Leo edges Alameda by majority decision

Former junior featherweight world titlist Angelo Leo took a hard-fought majority decision from former world title challenger Aaron Alameda in an action-packed fight.

One judges scored the fight 95-95 but the other two had it for Leo, 96-94 and a surprisingly wide 98-92 from judge Eva Zaragoza.

“I knew it was a close fight,” Leo said. “Alameda, he’s a tough fighter. He got 25 wins for a reason so I knew it was going to be a tough fight but I wasn’t surprised (I got the victory).”

Leo and Alameda were both coming off their first professional defeats, unanimous decisions in world title fights, and aiming to bounce back.

Leo was fighting for the first time since he lost the WBO 122-pound belt in his first defense to Stephen Fulton in January and Alameda lost to former bantamweight titlist Luis Nery when they met for the vacant WBC junior featherweight title last September.

Angelo Leo take it to the very game Aaron Alameda.

Leo (21-1, 9 KOs), 26, an Albuquerque, New Mexico, native fighting out of Las Vegas, and Alameda (25-2, 13 KOs), 27, of Mexico, both fought with urgency, knowing how damaging a second loss in a row would be to their careers.

It was a fast-paced bout from the start as they mostly fought at close quarters. Both landed plenty of punches with Leo often going to the body and the southpaw Alameda finding success with his uppercut and right hook.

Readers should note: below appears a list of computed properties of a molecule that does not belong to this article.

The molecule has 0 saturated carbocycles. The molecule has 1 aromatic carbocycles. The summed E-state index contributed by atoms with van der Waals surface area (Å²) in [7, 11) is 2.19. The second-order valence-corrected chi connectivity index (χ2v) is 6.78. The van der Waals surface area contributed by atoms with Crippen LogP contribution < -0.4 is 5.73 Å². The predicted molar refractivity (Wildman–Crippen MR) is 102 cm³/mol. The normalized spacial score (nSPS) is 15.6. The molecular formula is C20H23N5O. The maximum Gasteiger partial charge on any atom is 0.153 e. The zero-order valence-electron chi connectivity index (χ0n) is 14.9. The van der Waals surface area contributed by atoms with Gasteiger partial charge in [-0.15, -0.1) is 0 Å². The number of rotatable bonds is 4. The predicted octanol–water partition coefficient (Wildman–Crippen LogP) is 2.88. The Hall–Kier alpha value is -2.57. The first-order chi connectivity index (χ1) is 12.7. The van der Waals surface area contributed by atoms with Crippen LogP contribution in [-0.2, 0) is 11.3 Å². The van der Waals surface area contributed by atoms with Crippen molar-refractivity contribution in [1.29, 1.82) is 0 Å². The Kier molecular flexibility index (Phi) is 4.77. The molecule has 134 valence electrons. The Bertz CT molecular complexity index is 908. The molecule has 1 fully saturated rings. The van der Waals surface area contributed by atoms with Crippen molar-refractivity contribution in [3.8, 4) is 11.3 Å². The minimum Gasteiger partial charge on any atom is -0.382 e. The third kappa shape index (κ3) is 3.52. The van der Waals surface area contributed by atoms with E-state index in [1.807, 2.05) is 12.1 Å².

Most of the rounds were close but Leo looked worse for the wear because his right eye began swelling early in the bout and it got worse as the fight went on.

The pace never relented and they took turns landing combinations in the center of the ring, including in the high-contact ninth round.

According to CompuBox statistics, Leo landed 211 of 614 punches (34 percent), including 85 body punches, and Alameda landed 191 of 693 (28 percent).

Leo said he learned from his loss to Fulton and made some adjustments for the fight with Alameda.

“I was able to move a little more, change it up a little bit,” he said. “I used a different game plan. Aaron Alameda is a tricky southpaw and has an awkward style. It was a good fight for me. A learning experience for me. He was a lot stronger than I thought he was. Nothing really surprised me. I could have boxed him a little more. Moved my head and used my jab a little more. But other than that my game plan went as planned.”

Alameda failed to make weight at Friday’s weigh-in by coming in at 123.4 pounds for a bout contracted at 122 and was fined by the Texas Department of Licensing and Regulation and also had to pay an undisclosed amount to Leo for the fight to go on.

The crowd booed the decision, which Alameda appreciated.

“The fans spoke, and they make the best judges,” Alameda said. “I felt like I won tonight. I think people saw it that way too even if the judges didn’t. I’m ready for whatever and whoever comes next. Maybe the fact that he was the (former) champion and the favorite coming in played a role (in the outcome), but I felt like I did what was necessary to win that fight and felt really good throughout. I threw my punches and came forward while he just went backwards and never made me uncomfortable.”